Lent is the forty days leading up to Easter, not including Sundays (during which we celebrate Jesus’ resurrection!). For the Church, this season is a time of reflection and repentance. Many followers of Jesus find it helpful to fast during Lent.
Fasting has been misunderstood in many ways. Fasting is not:
- Proving our spiritual worth by how much we can “suffer”
- Giving up sins or bad habits (we should be giving up those things anyways)
- Trying out a new diet (going on a low-carb diet is not the same thing as fasting).
John Piper’s words about fasting can be helpful in reminding us of its purpose: “Christian fasting, at its root, is the hunger of a homesickness for God.” When we fast, we take a step back from a good gift of God (for example, food!) and seek the Giver of those gifts. When our stomachs growl from hunger, or we feel fidgety from a media fast, we are reminded that our greatest hunger should be Jesus Himself.
As Richard Foster writes:
Fasting must forever center on God. More than any other Discipline, fasting reveals the things that control us.
Again, Piper writes, “We have nibbled so long at the table of the world. Our soul is stuffed with small things, and there is no room for the great.”
Simply put, we fast so that we can make more room in our hearts for Jesus.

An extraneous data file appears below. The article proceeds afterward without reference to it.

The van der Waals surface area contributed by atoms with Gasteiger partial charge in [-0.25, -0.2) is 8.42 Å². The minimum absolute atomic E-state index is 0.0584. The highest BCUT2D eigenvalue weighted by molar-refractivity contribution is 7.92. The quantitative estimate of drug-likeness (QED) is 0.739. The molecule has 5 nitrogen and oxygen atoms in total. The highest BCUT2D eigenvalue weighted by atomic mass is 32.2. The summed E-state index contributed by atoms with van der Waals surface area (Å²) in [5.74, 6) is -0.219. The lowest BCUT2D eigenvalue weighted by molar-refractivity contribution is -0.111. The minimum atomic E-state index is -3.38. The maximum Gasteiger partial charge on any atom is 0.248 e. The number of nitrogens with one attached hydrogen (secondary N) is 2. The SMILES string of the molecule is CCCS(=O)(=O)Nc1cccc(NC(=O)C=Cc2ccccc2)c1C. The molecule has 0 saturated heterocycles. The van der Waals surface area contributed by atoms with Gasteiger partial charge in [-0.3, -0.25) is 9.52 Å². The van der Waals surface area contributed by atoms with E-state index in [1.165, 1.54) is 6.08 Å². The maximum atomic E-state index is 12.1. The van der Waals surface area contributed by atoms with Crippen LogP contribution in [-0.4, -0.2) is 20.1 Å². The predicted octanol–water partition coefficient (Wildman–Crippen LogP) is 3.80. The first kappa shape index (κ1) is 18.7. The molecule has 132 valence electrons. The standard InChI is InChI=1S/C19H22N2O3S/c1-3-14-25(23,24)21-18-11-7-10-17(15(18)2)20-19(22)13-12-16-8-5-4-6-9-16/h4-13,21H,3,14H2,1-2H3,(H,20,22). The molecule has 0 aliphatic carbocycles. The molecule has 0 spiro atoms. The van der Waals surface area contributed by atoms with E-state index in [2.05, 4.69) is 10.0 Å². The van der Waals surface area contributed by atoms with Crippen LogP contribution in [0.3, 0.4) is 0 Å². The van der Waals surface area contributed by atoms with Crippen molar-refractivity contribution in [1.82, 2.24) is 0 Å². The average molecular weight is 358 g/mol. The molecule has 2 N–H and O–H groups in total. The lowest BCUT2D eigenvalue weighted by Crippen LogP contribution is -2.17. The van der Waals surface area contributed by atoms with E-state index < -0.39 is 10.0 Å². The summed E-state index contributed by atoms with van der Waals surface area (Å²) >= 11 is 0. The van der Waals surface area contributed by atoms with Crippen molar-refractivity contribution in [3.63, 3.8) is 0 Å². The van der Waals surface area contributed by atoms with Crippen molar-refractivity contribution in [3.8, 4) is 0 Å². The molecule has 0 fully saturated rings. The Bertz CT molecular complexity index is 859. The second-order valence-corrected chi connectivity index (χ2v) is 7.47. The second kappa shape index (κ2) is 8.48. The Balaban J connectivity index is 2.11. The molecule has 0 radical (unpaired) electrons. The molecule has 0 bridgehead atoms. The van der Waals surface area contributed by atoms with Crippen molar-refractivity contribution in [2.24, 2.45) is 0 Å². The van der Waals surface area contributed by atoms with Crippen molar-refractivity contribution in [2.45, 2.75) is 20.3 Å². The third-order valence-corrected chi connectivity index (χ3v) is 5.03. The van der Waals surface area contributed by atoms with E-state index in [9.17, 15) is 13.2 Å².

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As we withdraw for a time from some good gifts of God during this season, we also encourage you to draw near to the Giver through intentionally adding disciplines.
What better way to make room in our hearts for Christ than through Scripture? The YouVersion Bible App has several reading plans here, including #LentChallenge2015 from Margaret Feinberg (reading through the four Gospels in 40 days).
For families, you might find this Lenten practices calendar helpful. These simple acts of faith & devotion can help Christians of all ages make room in their hearts for Jesus (click on the image for a full-sized PDF).
One quick note: We encourage you to break your fast on Sundays. We celebrate the resurrection of Jesus each Lord’s Day, and breaking the fast weekly reminds us that it’s not primarily about our self-discipline, but celebrating the Risen King of grace and life.